Filipino intruders 'ready to defend' themselves
The group of Filipino intruders have vowed to defend themselves should Malaysian police move in with force to evict them from the coastal village in Sabah that they have occupied since earlier this month.
“We are ready to defend ourselves,” said Azzimudie Kiram, the brother of self-proclaimed Sulu sultan Jamalul Kiram.
Azzimudie, who is in his mid-60s, is leading the armed group in Kampung Tanduo, some 130km from Lahad Datu town.
In a phone interview with Malaysiakini this morning, Azzimudie repeatedly stressed that it has never been the group’s intention to clash with the Malaysian authorities.
“We want to live peacefully on our own land, but they are insisting on driving us out by force,” said Azzimudie, who sounded calm throughout the conversation.
“We want to talk to the Malaysian authorities peacefully and return to our land. Malaysians have enjoyed for many years the income of Sabah.”
Asked which Malaysian official he wishes to negotiate with, Azzimudie replied that he is leaving the negotiations to his brother Jamalul (left) in Manila.
Yesterday deputy police chief Khalid Abu Bakar had said the police intend to end the stand-off, which had been going on since Feb 12.
"We will end the stand-off and I advise people not to worry. God willing, we will solve the matter as soon as possible," he had told reporters in Lahad Datu yesterday.
Azzimudie has also rebutted previous media reports which claimed that there were internal squabbles among his men, after several of them wanted to surrender to the Malaysian authorities and subsequent gunfire was heard.
“No, no such gunfire, my people are under my control. It is not true. Those are false reports to weaken us,” he said.
Despite the blockage which had been set up by the police to cut off their food supply, Azzimudie claimed that his men have been surviving on bananas, while some local sympatisers have been supplying them with other resources as well.
“They are fine,” he replied, adding that no medical assistance is needed for his men.
Philippine president's appeal rejected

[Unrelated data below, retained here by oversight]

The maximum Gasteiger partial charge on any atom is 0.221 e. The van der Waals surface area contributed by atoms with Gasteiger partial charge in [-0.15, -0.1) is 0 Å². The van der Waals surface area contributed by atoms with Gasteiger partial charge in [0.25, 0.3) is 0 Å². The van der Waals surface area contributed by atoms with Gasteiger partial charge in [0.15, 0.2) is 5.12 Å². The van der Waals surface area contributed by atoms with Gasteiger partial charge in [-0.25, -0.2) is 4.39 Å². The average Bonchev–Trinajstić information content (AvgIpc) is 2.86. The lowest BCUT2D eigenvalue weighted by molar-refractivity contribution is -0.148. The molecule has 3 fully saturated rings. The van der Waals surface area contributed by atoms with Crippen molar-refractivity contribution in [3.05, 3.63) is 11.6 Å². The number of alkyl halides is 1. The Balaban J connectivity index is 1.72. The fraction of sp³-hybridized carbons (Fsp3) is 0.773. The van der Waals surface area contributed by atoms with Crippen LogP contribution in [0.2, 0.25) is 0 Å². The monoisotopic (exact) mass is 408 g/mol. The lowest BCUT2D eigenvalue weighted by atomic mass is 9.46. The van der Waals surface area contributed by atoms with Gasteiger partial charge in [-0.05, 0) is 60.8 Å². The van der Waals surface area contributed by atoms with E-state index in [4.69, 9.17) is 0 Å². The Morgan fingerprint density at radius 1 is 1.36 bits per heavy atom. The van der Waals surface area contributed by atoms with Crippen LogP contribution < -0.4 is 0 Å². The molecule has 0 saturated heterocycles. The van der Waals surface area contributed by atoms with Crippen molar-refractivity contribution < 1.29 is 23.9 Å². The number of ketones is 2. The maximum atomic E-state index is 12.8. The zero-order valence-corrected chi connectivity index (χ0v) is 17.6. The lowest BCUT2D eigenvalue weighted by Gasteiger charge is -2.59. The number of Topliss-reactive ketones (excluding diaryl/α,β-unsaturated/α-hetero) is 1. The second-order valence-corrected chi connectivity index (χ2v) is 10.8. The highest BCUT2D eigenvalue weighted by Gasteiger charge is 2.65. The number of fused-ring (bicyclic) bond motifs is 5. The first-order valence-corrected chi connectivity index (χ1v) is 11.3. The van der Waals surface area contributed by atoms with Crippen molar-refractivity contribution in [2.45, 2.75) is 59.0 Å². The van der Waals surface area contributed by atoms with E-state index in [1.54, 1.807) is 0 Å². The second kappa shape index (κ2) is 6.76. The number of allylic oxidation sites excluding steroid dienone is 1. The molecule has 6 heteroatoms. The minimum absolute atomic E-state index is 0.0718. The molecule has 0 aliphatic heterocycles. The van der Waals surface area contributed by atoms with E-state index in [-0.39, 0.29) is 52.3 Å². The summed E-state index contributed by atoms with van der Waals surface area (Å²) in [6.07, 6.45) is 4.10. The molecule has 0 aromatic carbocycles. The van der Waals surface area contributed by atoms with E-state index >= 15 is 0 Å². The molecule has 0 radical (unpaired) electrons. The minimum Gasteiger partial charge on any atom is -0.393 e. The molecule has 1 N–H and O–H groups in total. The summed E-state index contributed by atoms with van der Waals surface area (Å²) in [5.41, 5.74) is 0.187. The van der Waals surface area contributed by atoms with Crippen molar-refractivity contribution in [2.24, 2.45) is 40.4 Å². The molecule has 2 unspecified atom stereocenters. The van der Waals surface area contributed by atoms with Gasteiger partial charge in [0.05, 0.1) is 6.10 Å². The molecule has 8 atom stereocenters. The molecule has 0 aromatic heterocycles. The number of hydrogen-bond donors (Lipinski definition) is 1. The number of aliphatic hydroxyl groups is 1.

His brother, the ailing 74-year-old Jamalul, yesterday rejected the appeal of Philippine President Benigno Aquino for him to recall his men at Lahad Datu.
"I have already given my orders to them. And they have to stay put in that area," he was quoted as saying by Philippine Daily Inquirer.
According to the Philippine daily, Jamalul said his men would not go back home "until an arrangement has been done by our officials and the president, and arranged accordingly with a written agreement signed by the parties concerned".
Jamalul said that in the last conversation he had with Azzimudie on Monday, his younger brother told him that he and their 235 followers were firm in their decision to stay despite the food blockade.
In a statement read by his daughter Jacel Kiram, the sultan reiterated that Azzimudie and his men "will not initiate the violence... But we are prepared to defend our lives and aspirations."
He said the Sabah issue "can be peacefully settled without threat, but in a diplomatic way."
"Is it hard for Malaysia to sit down and diplomatically settle the issue on the claim? All we ask is for Malaysia to sit down with the Kirams and come up with a win-win solution," he stressed.
Jamalul, who has been suffering from diabetes for years, said he is ready to go to jail if the government filed a case against him and members of his clan.
"It's okay with me. I'm already 74 years old. An old man going to jail? It's okay.
"I cannot understand what violation I made... I have always respected the constitution.
"My brother went down there with his men and settled down in their own homeland. Is that a violation?" he queried.
Aquino has warned that legal action would be taken against him while Philippine Justice Secretary Leila de Lima (left) told the daily last night that the sultan could possibly be charged.
Point of no return
At a press conference yesterday, Aquino again called on Jamalul to order his followers in Sabah to come home, saying the situation was nearing "the point of no return."
"We are fast approaching that point," Aquino said, apparently referring to the 48-hour extended deadline imposed by Malaysian authorities for the group to leave Sabah which has expired last night.
"The right thing to do now would be to order your followers to return home as soon as possible... If you choose not to cooperate, the full force of the laws of the state will be used to achieve justice for all who have been put in harm's way."
Aquino (right) reminded Jamalul that he might be violating Article II, Section 2, of the Constitution, which states that the Philippines renounces war as an instrument of national policy, as well as the nation's penal code, which punishes those who "provoke or give occasion for a war... or expose Filipino citizens to reprisals on their persons or property."
With the stand-off possibly heading towards a violent clash, Manila has strengthened the efforts to resolve it through diplomatic means.
Philippine Foreign Undersecretary Jose Brillantes has flown to Kuala Lumpur to help resolve the situation.
"We see that there would be a need for more people to help out in the coordination work... He's there to help ambassador (Eduardo Malaya) to help in coordinating the peaceful resolution of this issue," said Philippine department of foreign affairs spokesperson, Raul Hernandez.
"Being a senior diplomat and being a former ambassador in Malaysia, he will also have some contacts and he would be able to coordinate well with the Malaysian authorities to be bring the group home," Hernandez said.
A ship the Philippines plans to use to ferry Kiram's supporters home remains on standby in Tawi-Tawi.